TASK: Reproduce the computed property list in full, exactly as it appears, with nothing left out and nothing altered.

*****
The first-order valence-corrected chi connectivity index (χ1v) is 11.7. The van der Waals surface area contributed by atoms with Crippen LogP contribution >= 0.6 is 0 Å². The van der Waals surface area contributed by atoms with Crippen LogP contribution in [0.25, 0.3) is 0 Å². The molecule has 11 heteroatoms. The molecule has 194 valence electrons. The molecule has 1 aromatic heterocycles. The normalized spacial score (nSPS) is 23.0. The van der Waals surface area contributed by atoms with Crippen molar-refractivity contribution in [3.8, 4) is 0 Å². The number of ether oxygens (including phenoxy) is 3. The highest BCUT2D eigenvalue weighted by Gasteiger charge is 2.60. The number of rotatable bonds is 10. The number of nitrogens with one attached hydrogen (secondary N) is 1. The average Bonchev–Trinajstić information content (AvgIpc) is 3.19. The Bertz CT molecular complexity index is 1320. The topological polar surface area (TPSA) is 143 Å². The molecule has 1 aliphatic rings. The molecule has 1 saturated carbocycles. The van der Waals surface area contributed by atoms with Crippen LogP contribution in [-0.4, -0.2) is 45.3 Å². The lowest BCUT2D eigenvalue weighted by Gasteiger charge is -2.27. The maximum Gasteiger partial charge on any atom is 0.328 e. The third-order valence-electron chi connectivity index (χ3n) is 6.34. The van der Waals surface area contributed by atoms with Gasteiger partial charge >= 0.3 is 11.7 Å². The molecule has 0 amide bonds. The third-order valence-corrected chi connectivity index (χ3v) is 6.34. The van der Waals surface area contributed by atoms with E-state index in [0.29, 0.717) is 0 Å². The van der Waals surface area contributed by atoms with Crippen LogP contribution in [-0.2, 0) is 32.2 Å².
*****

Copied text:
The first-order valence-corrected chi connectivity index (χ1v) is 11.7. The van der Waals surface area contributed by atoms with Crippen LogP contribution >= 0.6 is 0 Å². The van der Waals surface area contributed by atoms with Crippen LogP contribution in [0.25, 0.3) is 0 Å². The molecule has 11 heteroatoms. The molecule has 194 valence electrons. The molecule has 1 aromatic heterocycles. The normalized spacial score (nSPS) is 23.0. The van der Waals surface area contributed by atoms with Crippen molar-refractivity contribution in [3.8, 4) is 0 Å². The number of ether oxygens (including phenoxy) is 3. The highest BCUT2D eigenvalue weighted by Gasteiger charge is 2.60. The number of rotatable bonds is 10. The number of nitrogens with one attached hydrogen (secondary N) is 1. The average Bonchev–Trinajstić information content (AvgIpc) is 3.19. The Bertz CT molecular complexity index is 1320. The topological polar surface area (TPSA) is 143 Å². The molecule has 1 aliphatic rings. The molecule has 1 saturated carbocycles. The van der Waals surface area contributed by atoms with Crippen LogP contribution in [-0.4, -0.2) is 45.3 Å². The lowest BCUT2D eigenvalue weighted by Gasteiger charge is -2.27. The maximum Gasteiger partial charge on any atom is 0.328 e. The third-order valence-electron chi connectivity index (χ3n) is 6.34. The van der Waals surface area contributed by atoms with Gasteiger partial charge >= 0.3 is 11.7 Å². The molecule has 0 amide bonds. The third-order valence-corrected chi connectivity index (χ3v) is 6.34. The van der Waals surface area contributed by atoms with E-state index in [0.29, 0.717) is 0 Å². The van der Waals surface area contributed by atoms with Crippen LogP contribution in [-0.2, 0) is 32.2 Å².